The Big Eight


It was December of 2012. I was standing in the driveway of what I didn’t know at the time, was going to be my eight acres of paradise in Crawford, CO.

The clouds were heavy and the ground was soaked with moisture from the pervious night’s rain. Cottonwood leaves from the stand at the end of the driveway littered the ground, giving the air an earthy aroma. The North end of the rectangular eight acres was open pasture. The South end consisted of a grove of Cedar trees. In the center of the property where I stood was a dilapidated mobile home. The area around the mobile home was scattered with the last tenant’s treasures.  I didn’t dare get too close to the structure, thinking a wild animal may leap out of one of the missing windows or doors.  Pieces and parts of rusty barb wire fences strung out in different directions, giving no clue to the property’s boundaries.

A small stream ran East and West along the back of the mobile home. The West Elk Mountains were to the East. They felt close enough to touch. I found a cast iron wellhead cover.

As I wandered through the Cedars, a small herd of mule deer jumped from their beds and ran off. “ Don’t go,” I called to them. “ I won’t be here long.” I hated disturbing them. This was their home. Then I found a horse skeleton that added to my feelings of trespassing. The bones were scattered and the skull gave me the creeps.

While leaning against my rental car, I could vision the property being cleaned up, free of the mobile home, junk and new fences replacing the old.  I hoped the summer pasture would provide enough grass for my horses.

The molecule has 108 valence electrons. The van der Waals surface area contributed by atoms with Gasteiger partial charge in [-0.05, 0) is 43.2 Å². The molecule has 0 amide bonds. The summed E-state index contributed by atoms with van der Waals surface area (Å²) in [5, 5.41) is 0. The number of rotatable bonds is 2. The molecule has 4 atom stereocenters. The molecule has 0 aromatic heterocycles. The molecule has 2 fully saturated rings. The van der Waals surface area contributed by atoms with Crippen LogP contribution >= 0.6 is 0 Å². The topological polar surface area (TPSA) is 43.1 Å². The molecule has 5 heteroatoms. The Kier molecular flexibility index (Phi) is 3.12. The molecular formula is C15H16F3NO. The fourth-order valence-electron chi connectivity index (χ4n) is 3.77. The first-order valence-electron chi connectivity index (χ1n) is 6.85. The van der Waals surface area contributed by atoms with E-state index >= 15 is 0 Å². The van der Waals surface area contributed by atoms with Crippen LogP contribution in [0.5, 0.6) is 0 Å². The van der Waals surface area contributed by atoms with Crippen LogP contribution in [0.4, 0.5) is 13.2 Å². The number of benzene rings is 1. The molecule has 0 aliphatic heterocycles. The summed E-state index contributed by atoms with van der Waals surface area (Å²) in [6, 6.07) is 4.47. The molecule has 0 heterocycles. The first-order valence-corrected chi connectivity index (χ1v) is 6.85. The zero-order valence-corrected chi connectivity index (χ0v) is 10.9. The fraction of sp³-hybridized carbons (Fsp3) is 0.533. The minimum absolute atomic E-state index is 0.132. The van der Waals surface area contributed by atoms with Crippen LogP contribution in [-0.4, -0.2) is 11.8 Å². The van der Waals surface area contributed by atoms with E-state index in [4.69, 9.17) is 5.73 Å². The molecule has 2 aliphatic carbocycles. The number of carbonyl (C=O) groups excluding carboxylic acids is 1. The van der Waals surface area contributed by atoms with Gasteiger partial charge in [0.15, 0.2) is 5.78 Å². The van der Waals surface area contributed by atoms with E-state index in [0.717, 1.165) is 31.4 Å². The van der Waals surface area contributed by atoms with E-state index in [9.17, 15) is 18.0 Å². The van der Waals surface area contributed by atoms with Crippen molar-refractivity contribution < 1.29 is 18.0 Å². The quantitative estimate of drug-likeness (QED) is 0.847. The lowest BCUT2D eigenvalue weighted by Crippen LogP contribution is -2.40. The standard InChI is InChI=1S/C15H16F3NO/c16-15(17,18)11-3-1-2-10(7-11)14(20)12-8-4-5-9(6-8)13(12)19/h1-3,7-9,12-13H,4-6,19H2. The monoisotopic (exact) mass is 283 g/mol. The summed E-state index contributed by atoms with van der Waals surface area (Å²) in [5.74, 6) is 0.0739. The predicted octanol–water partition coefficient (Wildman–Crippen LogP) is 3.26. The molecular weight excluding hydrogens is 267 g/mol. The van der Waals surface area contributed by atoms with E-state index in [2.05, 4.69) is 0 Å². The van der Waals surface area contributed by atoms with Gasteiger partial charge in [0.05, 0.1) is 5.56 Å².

I was on the property for a total of forty-five minutes. While driving back to Boulder, where my daughter lived, I called the real estate agent and put an offer on the eight acres. I had to fly back to Vermont the next day.

The following summer I arrived in Crawford with my two horses and camping gear. I wasn’t sure if I was going to spend the summers or move to Colorado for good. I enjoyed cleaning up the property and I loved the lack of responsibilities other than my basic needs of camping and tending to my horses.  My new life was off to a good start.

I learned the stream was actually an irrigation ditch and what I thought was a wellhead was a water tap.  The pasture turned out to be a hay field and produced enough hay for the horses. I learned that fences were made to fence out, not fence in as it is in the East.  After realizing this was home, a small house was built with a porch to enjoy the views.

Since being here I have chased and caught a few more dreams; working on a dude ranch as Head Wrangler, working with an outfitter and meeting new friends who love and live the lifestyle that I am now part of.

And Monty is in my life. The kindest, gentlest man I have ever known who values family, friends and a ranching lifestyle.

If heaven isn’t in Crawford, I don’t want to go.